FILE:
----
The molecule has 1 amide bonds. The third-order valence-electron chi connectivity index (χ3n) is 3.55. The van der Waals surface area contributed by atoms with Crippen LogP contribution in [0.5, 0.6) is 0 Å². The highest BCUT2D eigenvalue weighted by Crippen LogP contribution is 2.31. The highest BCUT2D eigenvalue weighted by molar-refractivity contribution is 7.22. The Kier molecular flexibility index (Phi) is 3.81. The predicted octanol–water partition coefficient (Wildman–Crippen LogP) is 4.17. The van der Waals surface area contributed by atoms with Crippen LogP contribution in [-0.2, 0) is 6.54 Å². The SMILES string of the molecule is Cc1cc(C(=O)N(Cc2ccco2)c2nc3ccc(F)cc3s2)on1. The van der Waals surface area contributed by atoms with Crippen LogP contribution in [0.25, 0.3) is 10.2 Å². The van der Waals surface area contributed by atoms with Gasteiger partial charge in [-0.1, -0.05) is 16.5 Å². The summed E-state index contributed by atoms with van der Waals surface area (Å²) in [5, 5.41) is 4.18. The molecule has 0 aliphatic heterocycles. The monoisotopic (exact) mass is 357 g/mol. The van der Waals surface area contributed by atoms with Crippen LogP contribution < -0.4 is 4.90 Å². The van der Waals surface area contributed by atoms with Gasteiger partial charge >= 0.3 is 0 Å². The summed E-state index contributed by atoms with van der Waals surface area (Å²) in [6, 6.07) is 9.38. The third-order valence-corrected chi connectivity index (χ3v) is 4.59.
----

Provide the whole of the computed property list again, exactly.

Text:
The molecule has 1 amide bonds. The third-order valence-electron chi connectivity index (χ3n) is 3.55. The van der Waals surface area contributed by atoms with Crippen LogP contribution in [0.5, 0.6) is 0 Å². The highest BCUT2D eigenvalue weighted by Crippen LogP contribution is 2.31. The highest BCUT2D eigenvalue weighted by molar-refractivity contribution is 7.22. The Kier molecular flexibility index (Phi) is 3.81. The predicted octanol–water partition coefficient (Wildman–Crippen LogP) is 4.17. The van der Waals surface area contributed by atoms with Crippen LogP contribution in [-0.2, 0) is 6.54 Å². The SMILES string of the molecule is Cc1cc(C(=O)N(Cc2ccco2)c2nc3ccc(F)cc3s2)on1. The van der Waals surface area contributed by atoms with Crippen LogP contribution in [0.25, 0.3) is 10.2 Å². The van der Waals surface area contributed by atoms with Gasteiger partial charge in [-0.1, -0.05) is 16.5 Å². The summed E-state index contributed by atoms with van der Waals surface area (Å²) in [5, 5.41) is 4.18. The molecule has 0 aliphatic heterocycles. The monoisotopic (exact) mass is 357 g/mol. The van der Waals surface area contributed by atoms with Crippen LogP contribution < -0.4 is 4.90 Å². The van der Waals surface area contributed by atoms with Gasteiger partial charge >= 0.3 is 0 Å². The summed E-state index contributed by atoms with van der Waals surface area (Å²) in [6, 6.07) is 9.38. The third-order valence-corrected chi connectivity index (χ3v) is 4.59.